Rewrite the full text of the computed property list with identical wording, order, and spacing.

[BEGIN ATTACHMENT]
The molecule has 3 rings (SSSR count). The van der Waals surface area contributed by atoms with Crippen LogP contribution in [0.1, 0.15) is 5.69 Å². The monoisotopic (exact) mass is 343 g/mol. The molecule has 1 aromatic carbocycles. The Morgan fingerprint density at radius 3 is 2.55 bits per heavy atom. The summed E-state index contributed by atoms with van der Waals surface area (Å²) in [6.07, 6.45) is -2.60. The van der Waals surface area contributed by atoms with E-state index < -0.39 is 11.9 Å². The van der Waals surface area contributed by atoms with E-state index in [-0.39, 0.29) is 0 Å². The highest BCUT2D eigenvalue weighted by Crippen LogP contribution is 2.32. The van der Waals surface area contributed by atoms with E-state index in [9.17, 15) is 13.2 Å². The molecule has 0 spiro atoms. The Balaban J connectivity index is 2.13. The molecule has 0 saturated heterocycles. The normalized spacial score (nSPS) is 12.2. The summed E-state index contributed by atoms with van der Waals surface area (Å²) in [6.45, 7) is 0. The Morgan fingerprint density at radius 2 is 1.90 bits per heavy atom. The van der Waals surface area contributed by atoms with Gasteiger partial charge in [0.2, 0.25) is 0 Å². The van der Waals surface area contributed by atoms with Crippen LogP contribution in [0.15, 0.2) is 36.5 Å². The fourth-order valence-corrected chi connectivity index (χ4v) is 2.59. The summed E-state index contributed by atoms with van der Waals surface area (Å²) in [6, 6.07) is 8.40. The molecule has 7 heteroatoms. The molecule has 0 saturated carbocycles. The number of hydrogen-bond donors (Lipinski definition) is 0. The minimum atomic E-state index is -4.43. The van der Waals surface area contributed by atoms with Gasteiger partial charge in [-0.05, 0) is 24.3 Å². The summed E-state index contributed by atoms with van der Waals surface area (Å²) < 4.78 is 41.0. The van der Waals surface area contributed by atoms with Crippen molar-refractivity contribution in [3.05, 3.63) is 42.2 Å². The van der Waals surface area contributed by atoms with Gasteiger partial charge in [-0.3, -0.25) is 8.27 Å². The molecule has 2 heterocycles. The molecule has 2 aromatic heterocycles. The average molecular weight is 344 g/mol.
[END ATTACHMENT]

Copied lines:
The molecule has 3 rings (SSSR count). The van der Waals surface area contributed by atoms with Crippen LogP contribution in [0.1, 0.15) is 5.69 Å². The monoisotopic (exact) mass is 343 g/mol. The molecule has 1 aromatic carbocycles. The Morgan fingerprint density at radius 3 is 2.55 bits per heavy atom. The summed E-state index contributed by atoms with van der Waals surface area (Å²) in [6.07, 6.45) is -2.60. The van der Waals surface area contributed by atoms with E-state index < -0.39 is 11.9 Å². The van der Waals surface area contributed by atoms with E-state index in [-0.39, 0.29) is 0 Å². The highest BCUT2D eigenvalue weighted by Crippen LogP contribution is 2.32. The van der Waals surface area contributed by atoms with E-state index in [9.17, 15) is 13.2 Å². The molecule has 0 spiro atoms. The Balaban J connectivity index is 2.13. The molecule has 0 saturated heterocycles. The normalized spacial score (nSPS) is 12.2. The summed E-state index contributed by atoms with van der Waals surface area (Å²) in [6.45, 7) is 0. The Morgan fingerprint density at radius 2 is 1.90 bits per heavy atom. The van der Waals surface area contributed by atoms with Gasteiger partial charge in [0.2, 0.25) is 0 Å². The van der Waals surface area contributed by atoms with Crippen LogP contribution in [0.15, 0.2) is 36.5 Å². The fourth-order valence-corrected chi connectivity index (χ4v) is 2.59. The summed E-state index contributed by atoms with van der Waals surface area (Å²) in [6, 6.07) is 8.40. The molecule has 7 heteroatoms. The molecule has 0 saturated carbocycles. The number of hydrogen-bond donors (Lipinski definition) is 0. The minimum atomic E-state index is -4.43. The van der Waals surface area contributed by atoms with Gasteiger partial charge in [-0.05, 0) is 24.3 Å². The summed E-state index contributed by atoms with van der Waals surface area (Å²) < 4.78 is 41.0. The van der Waals surface area contributed by atoms with Crippen molar-refractivity contribution in [3.05, 3.63) is 42.2 Å². The van der Waals surface area contributed by atoms with Gasteiger partial charge in [-0.3, -0.25) is 8.27 Å². The molecule has 2 heterocycles. The molecule has 2 aromatic heterocycles. The average molecular weight is 344 g/mol.